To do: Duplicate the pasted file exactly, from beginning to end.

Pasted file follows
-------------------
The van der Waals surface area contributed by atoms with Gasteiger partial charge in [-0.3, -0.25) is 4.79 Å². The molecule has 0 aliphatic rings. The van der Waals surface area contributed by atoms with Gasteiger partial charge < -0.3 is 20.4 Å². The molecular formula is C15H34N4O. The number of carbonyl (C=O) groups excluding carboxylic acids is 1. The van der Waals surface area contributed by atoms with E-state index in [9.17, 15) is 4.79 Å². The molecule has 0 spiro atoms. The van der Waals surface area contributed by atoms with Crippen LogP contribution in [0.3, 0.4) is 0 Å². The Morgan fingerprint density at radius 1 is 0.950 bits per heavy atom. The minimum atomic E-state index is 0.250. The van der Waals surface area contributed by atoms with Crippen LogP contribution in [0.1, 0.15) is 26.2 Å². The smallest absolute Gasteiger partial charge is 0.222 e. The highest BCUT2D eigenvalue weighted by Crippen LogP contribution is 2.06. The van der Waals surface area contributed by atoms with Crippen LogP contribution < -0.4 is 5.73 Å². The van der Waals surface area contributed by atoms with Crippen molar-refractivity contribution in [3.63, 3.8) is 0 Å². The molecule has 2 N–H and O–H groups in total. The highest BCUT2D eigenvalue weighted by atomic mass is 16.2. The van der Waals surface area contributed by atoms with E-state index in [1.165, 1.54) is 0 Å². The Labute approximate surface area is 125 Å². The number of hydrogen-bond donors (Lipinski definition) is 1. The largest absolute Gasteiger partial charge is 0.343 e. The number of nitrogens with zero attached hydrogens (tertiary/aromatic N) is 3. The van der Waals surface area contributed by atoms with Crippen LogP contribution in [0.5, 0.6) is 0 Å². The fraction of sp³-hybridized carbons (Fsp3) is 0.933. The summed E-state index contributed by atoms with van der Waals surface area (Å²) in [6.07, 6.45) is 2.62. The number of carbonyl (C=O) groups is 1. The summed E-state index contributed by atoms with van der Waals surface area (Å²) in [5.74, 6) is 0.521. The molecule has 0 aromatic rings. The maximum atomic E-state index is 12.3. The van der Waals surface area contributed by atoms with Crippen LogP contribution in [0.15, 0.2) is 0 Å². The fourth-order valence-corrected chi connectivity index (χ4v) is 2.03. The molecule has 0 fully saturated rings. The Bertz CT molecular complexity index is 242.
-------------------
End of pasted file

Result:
The van der Waals surface area contributed by atoms with Gasteiger partial charge in [-0.3, -0.25) is 4.79 Å². The molecule has 0 aliphatic rings. The van der Waals surface area contributed by atoms with Gasteiger partial charge < -0.3 is 20.4 Å². The molecular formula is C15H34N4O. The number of carbonyl (C=O) groups excluding carboxylic acids is 1. The van der Waals surface area contributed by atoms with E-state index in [9.17, 15) is 4.79 Å². The molecule has 0 spiro atoms. The van der Waals surface area contributed by atoms with Crippen LogP contribution in [0.3, 0.4) is 0 Å². The Morgan fingerprint density at radius 1 is 0.950 bits per heavy atom. The minimum atomic E-state index is 0.250. The van der Waals surface area contributed by atoms with Crippen LogP contribution in [0.1, 0.15) is 26.2 Å². The smallest absolute Gasteiger partial charge is 0.222 e. The highest BCUT2D eigenvalue weighted by Crippen LogP contribution is 2.06. The van der Waals surface area contributed by atoms with Crippen LogP contribution < -0.4 is 5.73 Å². The van der Waals surface area contributed by atoms with Crippen molar-refractivity contribution in [3.63, 3.8) is 0 Å². The molecule has 2 N–H and O–H groups in total. The highest BCUT2D eigenvalue weighted by atomic mass is 16.2. The van der Waals surface area contributed by atoms with E-state index in [1.165, 1.54) is 0 Å². The Labute approximate surface area is 125 Å². The number of hydrogen-bond donors (Lipinski definition) is 1. The largest absolute Gasteiger partial charge is 0.343 e. The number of nitrogens with zero attached hydrogens (tertiary/aromatic N) is 3. The van der Waals surface area contributed by atoms with Crippen LogP contribution in [0.5, 0.6) is 0 Å². The fraction of sp³-hybridized carbons (Fsp3) is 0.933. The summed E-state index contributed by atoms with van der Waals surface area (Å²) in [6.07, 6.45) is 2.62. The number of carbonyl (C=O) groups is 1. The summed E-state index contributed by atoms with van der Waals surface area (Å²) in [5.74, 6) is 0.521. The molecule has 0 aromatic rings. The maximum atomic E-state index is 12.3. The van der Waals surface area contributed by atoms with Crippen LogP contribution in [0.15, 0.2) is 0 Å². The fourth-order valence-corrected chi connectivity index (χ4v) is 2.03. The molecule has 0 fully saturated rings. The Bertz CT molecular complexity index is 242.